时间：02-22 来源：转载自澎湃新闻 浏览量：4800
'OK,' said Harry, walking up to Ron 10 get a better look at the glazed eyes and the pallid complexion, 'OK ... say that again with a straight face.'
"Right," said Harry unenthusiastically. "Well, I'll hear them tomorrow, then. I'm pretty tired now ... see you . . ."
"I had Hokey bring it out for me . . . Hokey, where are you? I want to show Mr. Riddle our finest treasure. ... In fact, bring both, while you're at it. ..."
"You don't want to get hold of him, he's the size of a troll," said
Harry was in a state of great anticipation over breakfast the following morning; he had a free period before Defense Against the Dark Arts and was determined to spend it trying to get into the Room of Requirement. Hermione was rather ostentatiously showing no interest in his whispered plans for forcing entry into the room, which irritated Harry, because he thought she might be a lot of help if she wanted to.
"Merlin’s beard, Harry, you made me jump," said Slughotn, stopping dead in his tracks and looking wary. "How did you get out of the castle?"
The house-elf bowed low and addressed his own gnarled toes. "Master said he wanted regular reports on what the Malfoy boy is doing, so Kreacher has come to give--"
'Was this potion within date?' asked Slughorn, now eyeing Ron with professional interest. 'They can strengthen, you know, the longer they're kept.'
"The old argument," he said softly. "But nothing I have seen in the world has supported your famous pronouncements that love is more powerful than my kind of magic, Dumbledore."
"Thus far, as I hope you agree, I have shown you reasonably firm sources of fact for my deductions as to what Voldemort did until the age of seventeen?"
It was evening; the hospital wing was quiet, the windows curtained, the lamps lit. Ron's was the only occupied bed. Harry, Hermione, and Ginny were sitting around him; they had spent all day waiting outside the double doors, trying to see inside whenever somebody went in or out. Madam Pomfrey had only let them enter at eight o'clock. Fred and George had arrived at ten past.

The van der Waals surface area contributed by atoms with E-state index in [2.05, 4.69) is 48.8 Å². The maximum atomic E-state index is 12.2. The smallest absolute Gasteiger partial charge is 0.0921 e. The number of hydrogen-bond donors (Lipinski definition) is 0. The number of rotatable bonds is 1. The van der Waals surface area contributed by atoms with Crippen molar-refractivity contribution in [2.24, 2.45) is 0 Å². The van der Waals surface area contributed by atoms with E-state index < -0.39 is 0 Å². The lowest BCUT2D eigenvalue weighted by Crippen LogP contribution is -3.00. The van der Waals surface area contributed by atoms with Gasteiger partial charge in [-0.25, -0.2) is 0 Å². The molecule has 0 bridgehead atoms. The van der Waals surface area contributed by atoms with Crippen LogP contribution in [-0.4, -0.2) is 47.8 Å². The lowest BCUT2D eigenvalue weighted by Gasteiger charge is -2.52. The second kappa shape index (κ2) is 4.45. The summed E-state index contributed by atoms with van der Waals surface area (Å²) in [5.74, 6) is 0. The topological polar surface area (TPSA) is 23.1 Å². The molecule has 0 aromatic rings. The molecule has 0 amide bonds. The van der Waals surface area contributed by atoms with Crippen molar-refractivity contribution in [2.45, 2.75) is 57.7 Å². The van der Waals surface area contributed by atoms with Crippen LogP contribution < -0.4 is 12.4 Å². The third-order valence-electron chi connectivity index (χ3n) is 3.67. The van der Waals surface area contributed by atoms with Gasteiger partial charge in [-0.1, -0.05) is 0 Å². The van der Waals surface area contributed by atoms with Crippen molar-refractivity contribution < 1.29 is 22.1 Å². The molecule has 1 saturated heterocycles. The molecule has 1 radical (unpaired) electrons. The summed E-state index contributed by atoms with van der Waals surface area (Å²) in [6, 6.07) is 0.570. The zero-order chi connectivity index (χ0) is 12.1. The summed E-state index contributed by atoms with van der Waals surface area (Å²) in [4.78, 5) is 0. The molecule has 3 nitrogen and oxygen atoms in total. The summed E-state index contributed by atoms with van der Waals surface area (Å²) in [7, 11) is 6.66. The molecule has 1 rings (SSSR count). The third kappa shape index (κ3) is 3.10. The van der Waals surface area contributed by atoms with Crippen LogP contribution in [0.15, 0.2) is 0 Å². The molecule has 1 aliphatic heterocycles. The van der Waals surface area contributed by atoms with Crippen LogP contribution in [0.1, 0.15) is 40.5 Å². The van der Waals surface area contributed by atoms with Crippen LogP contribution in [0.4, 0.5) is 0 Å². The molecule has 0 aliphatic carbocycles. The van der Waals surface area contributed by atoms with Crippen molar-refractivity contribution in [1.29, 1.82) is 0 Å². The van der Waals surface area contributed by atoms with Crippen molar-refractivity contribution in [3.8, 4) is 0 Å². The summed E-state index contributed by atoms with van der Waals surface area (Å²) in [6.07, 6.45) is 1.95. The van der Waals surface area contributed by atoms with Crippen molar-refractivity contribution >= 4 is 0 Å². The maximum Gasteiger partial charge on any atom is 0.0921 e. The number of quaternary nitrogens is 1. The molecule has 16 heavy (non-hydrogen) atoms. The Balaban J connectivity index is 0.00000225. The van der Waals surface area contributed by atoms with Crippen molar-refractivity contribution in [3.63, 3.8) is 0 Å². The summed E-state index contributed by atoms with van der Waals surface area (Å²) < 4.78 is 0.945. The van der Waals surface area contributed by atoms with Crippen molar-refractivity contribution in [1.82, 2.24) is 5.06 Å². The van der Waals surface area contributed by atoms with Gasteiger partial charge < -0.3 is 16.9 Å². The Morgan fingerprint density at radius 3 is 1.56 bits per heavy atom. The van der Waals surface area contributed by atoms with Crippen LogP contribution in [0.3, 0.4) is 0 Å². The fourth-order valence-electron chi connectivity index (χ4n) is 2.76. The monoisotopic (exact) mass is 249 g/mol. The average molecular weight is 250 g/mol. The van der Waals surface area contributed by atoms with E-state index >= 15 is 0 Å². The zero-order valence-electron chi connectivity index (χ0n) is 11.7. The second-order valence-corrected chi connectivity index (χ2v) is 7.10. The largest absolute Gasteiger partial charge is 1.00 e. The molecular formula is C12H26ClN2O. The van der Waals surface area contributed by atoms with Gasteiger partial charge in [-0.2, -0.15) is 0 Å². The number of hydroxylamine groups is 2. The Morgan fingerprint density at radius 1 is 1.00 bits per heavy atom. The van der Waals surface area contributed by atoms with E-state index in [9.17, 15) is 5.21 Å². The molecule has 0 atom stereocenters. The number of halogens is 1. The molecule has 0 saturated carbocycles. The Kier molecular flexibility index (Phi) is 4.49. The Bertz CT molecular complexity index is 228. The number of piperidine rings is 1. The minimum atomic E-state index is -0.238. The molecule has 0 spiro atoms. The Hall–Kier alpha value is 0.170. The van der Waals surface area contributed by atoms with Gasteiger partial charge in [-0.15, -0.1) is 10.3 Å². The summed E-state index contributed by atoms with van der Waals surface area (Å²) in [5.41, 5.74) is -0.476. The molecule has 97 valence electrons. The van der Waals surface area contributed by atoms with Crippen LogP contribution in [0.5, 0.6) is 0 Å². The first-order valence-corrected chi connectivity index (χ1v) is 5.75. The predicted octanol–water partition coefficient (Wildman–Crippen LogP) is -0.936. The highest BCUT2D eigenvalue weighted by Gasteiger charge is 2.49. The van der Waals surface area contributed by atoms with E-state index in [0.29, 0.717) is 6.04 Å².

"Other things on your mind," Dumbledore finished the sentence for him. "I see."
"They sometimes kill," said Ron, who looked unusually grave now. "I've heard of it happening when the werewolf gets carried away."
"How exactly did it happen, Harry?"
"She remembered putting something in her mistress's cocoa that turned out not to be sugar, but a lethal and little-known poison, said Dumbledore. "It was concluded that she had not meant to do it, but being old and confused —"
"I believe he had several reasons, though he confided none of them to Professor Dippet," said Dumbledore. "Firstly, and very importantly, Voldemort was, I believe, more attached to this school than he has ever been to a person. Hogwarts was where he had been happiest; the first and only place he had felt at home."
Having wasted a lot of time worrying aloud about Apparition, Ron was now struggling to finish a viciously difficult essay for Snape that Harry and Hermione had already completed. Harry fully expected to receive low marks on his, because he had disagreed with Snape on the best way to tackle dementors, but he did not care: Slughorns memory was the most important thing to him now.
Harry got to his feet and bent once more over the rippling silver contents of the stone basin until his face touched them. He tumbled through dark nothingness and landed in a sitting room in front of an immensely fat old lady wearing an elaborate ginger wig and a brilliant pink set of robes that flowed all around her, giving her the look of a melting iced cake. She was looking into a small jeweled mirror and dabbing rouge onto her already scarlet cheeks with a large powder puff, while the tiniest and oldest house-elf Harry had ever seen laced her fleshy feet into tight satin slippers.。
If only he had Rufus Scrimgeour's power, he would have been able to set a tail upon Malfoy, but unfortunately Harry did not have an office full of Aurors at his command. . . . He thought fleetingly of trying to set something up with the D.A., but there again was the problem that people would be missed from lessons; most of them, after all, still had full schedules. . . .。